Monday, October 27, 2008

Shame on the US

Bedouin family, west of Hama, originally uploaded by CharlesFred.

And now to the US invasion/military attack on Syria… Who on earth do these people think they are?And, just like they did in Somalia at the end of 2006, they seem to have missed their targets and killed civilians. This time, they killed a father and his three children, the farm guard and his wife and also a fisherman. As the Syrian foreign minister Walid Muallem said ‘Killing civilians in international law means a terrorist aggression’.

But then, I suppose that Turkey does similar things in northern Iraq whilst trying to attack the Kurdish terrorists who operate from there. I suppose the main difference is that the US tries to sell itself as the defender of freedom and democracy and world leader, whilst all Turkey is trying to do is to defend its own people and territory.

Shame on Turkey

In and around Kirkpinar, originally uploaded by CharlesFred.

Any regular reader of this blog (if there are any!) will know how keen I am on Turkey, so they will also understand how upset I am to hear that Turkey has banned this blog, together with all other blogspot blogs, since last Friday. (Strange because I am sure I managed to upload and access this blog on Saturday as well).

There is this religious nutcase who seems to have a lot of power, with lots of money and friends in the right places, including judges. His name is Adnan Oktar, and writes silly books under the name of Yahya Haroun. He is a fanatic creationist and anti-Darwinist who has produced and load of very trashy books and pamphlets, which he seels and gives away at his own bookshop on a prominent street corner in the touristy Sultanahmet area of the city. I mentioned here in 2006, when we were traveling through Turkey that I read the booklet which I had p;icked up as an interlude to reading Richard Dawkins’ magnificent The Blind Watchmaker. The latter discussed almost every one of the silly arguments put up by the creationists, every one of them put forward by this Yahya character and showed what utter nonsense they were when subjected to rigourous intellectual scrutiny.

The man also produced a few books comparing Darwin to Hitler to Stalin and the mass murderers of the 20th century, through the link with social Darwinism, which had nothing to do with the great man himself. At the time, I thought this man to be a figure of ridicule and sad extremist with an individual hobby to attack Darwinism as a way of justifying his belief in his god.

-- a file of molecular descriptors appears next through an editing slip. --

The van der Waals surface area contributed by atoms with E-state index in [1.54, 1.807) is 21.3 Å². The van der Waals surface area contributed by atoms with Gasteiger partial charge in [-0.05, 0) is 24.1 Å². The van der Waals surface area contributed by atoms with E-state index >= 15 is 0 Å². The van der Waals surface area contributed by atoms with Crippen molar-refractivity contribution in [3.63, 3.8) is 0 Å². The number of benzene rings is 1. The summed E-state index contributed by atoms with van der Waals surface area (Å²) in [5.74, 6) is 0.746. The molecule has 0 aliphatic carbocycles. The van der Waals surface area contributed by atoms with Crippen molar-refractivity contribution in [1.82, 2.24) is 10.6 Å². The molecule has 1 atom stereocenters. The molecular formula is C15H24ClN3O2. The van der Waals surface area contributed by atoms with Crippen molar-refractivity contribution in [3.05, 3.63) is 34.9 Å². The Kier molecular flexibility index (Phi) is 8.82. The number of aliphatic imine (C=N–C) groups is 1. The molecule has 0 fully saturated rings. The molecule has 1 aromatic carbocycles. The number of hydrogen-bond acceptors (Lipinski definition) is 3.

But it seems not. He is a powerful figure. He managed to get Richard Dawkins’ own site banned in Turkey earlier this year and now he has done the same to all the blogspots (as well as WordPad and others). I am amazed that he has managed to do it, but he has.

This is not good news for Turkey or its people. I don’t know how much we can blame on the politicians, as he managed to get these bans in place through the courts but it is unthinkable that he could get so far in Turkey without the support of the politicians. These politicians from the religious AK Party, who say they are not interested in creating an Islamic state and who say that secularism in safe in their hands… well, you just have to wonder…

But maybe I should not say too much here, as I might find it difficult to get back into the country next time I try…

The nightlife in Istanbul

So, there we had it, our week in Istanbul, amazing how quickly it goes. We can only say that we appreciate even more the qualities of this great city than we had before as we continued to discover new areas to visit and particularly this time, more places in and around Istiklal Caddesi for eating and drinking. There are many many alleyways and narrow streets where they set out tables and chairs, where you can eat or drink. Some very basic, some very trendy. Inside and sometimes outside there are bars with live music, where eventually people will be singing along, clapping and dancing, not quite on the tables but almost. We went to a Kurdish bar, decked out like the inside of a tent, where a beautiful singer with black hair and a black dress sang folk songs accompanied by a guitarist and keyboard player. She sang very well (and we do prefer the women singers of Turkey to the men), singing requests from the public, with great joy in her eyes and in the meantime had two mobile phones which she was using very now and then to receive and send sms’es which was a little out-of-place.

The previous evening we had been to a gay bar, where the music was very loud, mostly electronic and coming from a backing tape, while the young singer walked around with his microphone singing powerfully and emotionally songs which seemed to be very popular again among the guests. The bar seemed to be a meeting place for young men with the most extreme forms of the hair-in-the-air style which seems so popular in Turkey. The (thick and dark) hair is brushed up above the crown and then gelled into various shapes. There was a whole table of them, about seven in a row all with this style. We noticed that you can go to a barber shop and get the barber to spend a couple of minutes with some gel and his hands in your hair to get a new style, for which you pay a half euro or so.

The colourful backstreets of Fener

Back again in Amsterdam, just less than a week after we left for Istanbul. It was raining when we left our hotel and stepped into a taxi in Istanbul and it was raining when we landed in Amsterdam and walked home from the nearest tram stop. The only difference was that it was much darker and greyer in Amsterdam than in Istanbul The streets of Istanbul had become mini-rivers and the road along the wall had some major puddles which meant that impressive amounts of spray were created as we drove along.